During her time at the paper (nowadays she runs a blog, Diosas Olímpicas, dedicated to women’s sports), Trujillo saw firsthand the discrimination female athletes face. “I identified with these girls. They train hard, they break barriers and they want to be in the World Cup too. But the message is that football belongs to men. Look at the television commercials; they show the women serving snacks while the men watch the game.”
“We don’t have [a professional league] for women to play like men, so that’s structural violence, right?”
With its abundance of green space and canoodling youngsters, Xalapa has the familiar cheerful ambience of a college town. Veracruz University - Xalapa is the state capital - is the most prestigious in the region, with a full-featured sports complex. The practice for the local chapter of Street Soccer Mexico (the organisation is a non-profit seeking to help disenfranchised people by using football as a tool for social change) is winding down as I walk into the campo rapido. Coach Dario Alvarado Moncayo shouts directions at the handful of players scrambling to complete their drills. As the front line fires shots, two goalies - one male and one female - alternate blocking. “Faster!” Alvarado pushes, and I can hear their panting and exhausted laughter from my spot in the bleachers.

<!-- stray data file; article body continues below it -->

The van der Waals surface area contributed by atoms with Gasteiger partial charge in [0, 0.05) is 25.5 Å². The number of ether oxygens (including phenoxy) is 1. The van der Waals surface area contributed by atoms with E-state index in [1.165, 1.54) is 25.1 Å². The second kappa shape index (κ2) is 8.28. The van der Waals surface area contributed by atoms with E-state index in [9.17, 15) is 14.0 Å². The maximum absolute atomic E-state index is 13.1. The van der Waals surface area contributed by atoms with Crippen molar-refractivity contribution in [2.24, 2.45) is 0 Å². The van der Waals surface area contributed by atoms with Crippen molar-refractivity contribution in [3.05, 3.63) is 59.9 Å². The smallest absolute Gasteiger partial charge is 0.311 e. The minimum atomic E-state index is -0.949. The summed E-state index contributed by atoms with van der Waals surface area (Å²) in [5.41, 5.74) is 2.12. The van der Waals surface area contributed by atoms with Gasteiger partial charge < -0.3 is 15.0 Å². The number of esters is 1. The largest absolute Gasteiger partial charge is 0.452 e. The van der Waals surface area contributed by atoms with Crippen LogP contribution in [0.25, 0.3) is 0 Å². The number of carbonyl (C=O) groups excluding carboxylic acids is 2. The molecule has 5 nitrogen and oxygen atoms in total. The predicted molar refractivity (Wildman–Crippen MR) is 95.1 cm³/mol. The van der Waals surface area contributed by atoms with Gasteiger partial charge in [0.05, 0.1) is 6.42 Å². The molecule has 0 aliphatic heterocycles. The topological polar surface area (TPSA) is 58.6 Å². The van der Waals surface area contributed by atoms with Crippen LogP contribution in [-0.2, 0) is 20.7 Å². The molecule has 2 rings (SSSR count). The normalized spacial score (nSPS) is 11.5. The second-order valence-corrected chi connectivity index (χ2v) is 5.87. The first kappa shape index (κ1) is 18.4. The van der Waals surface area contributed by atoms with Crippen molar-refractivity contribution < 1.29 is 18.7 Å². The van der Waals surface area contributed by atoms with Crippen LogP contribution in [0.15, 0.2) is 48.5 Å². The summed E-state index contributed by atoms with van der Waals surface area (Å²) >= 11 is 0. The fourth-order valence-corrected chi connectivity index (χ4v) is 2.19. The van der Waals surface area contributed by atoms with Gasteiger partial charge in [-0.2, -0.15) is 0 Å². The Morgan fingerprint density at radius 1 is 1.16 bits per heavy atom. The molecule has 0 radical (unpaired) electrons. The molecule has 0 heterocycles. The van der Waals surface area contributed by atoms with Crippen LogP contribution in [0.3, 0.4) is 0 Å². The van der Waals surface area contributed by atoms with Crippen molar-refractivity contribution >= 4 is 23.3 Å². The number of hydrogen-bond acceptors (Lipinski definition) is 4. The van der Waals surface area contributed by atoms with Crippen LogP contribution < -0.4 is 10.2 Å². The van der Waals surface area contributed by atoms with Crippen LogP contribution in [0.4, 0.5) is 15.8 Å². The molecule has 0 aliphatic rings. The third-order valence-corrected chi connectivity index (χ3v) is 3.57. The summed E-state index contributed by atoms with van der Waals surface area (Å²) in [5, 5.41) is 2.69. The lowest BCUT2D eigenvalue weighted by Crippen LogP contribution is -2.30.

Later, I interview three of the players—sisters Karina and Abil Quiroz Hernández (18 and 15 years old, respectively), and Brenda Mendez Rivera, 18 and the goalie—and coach Alvarado.
“We don’t have [a professional league] for women to play like men, so that’s structural violence, right?” Alvarado leans forward. “I treat her like an inferior when I don’t do my best while playing with her. If you outrun her, that’s fine. If you’re stronger and you push her, that’s perfectly fine. It’s a game. I see this implicit violence when you treat her as inferior in the game.”
For the girls in the program, equity is only guaranteed within the confines of the Street Soccer Mexico team. “A lot of times you face the ‘only men can play’ idea,” Karina Quiroz says. “There are some comments against women playing.”
“I see it as a cultural issue,” Alvarado explains. “I think that in our male society we’re very dumb and we don’t actually see the power of women. So I see soccer as evidence of this cultural phenomenon. [If women are allowed to play soccer] we’ll lose our manhood somehow, you know? We’ll be less important, less … I don’t know, less - less something.”
“They made me cry from the time I got there until I left. I cried because they bullied me and called me butterfingers. The coaches, they tell you you’re a pendeja. They said, ‘What is a woman doing playing soccer?’
Anjuli Ladrón is 28 years old; she’s been playing football since she was five. “I wanted to be a goalie. I told my parents to put me in a team.” Ladrón’s career has taken her to the top of the game in her age bracket; she’s tended goal at two FIFA U-20 Women’s World Cups (2002 in Canada and 2006 in Russia). Currently, she’s training in the hope of competing for her country at the 2015 Women’s World Cup.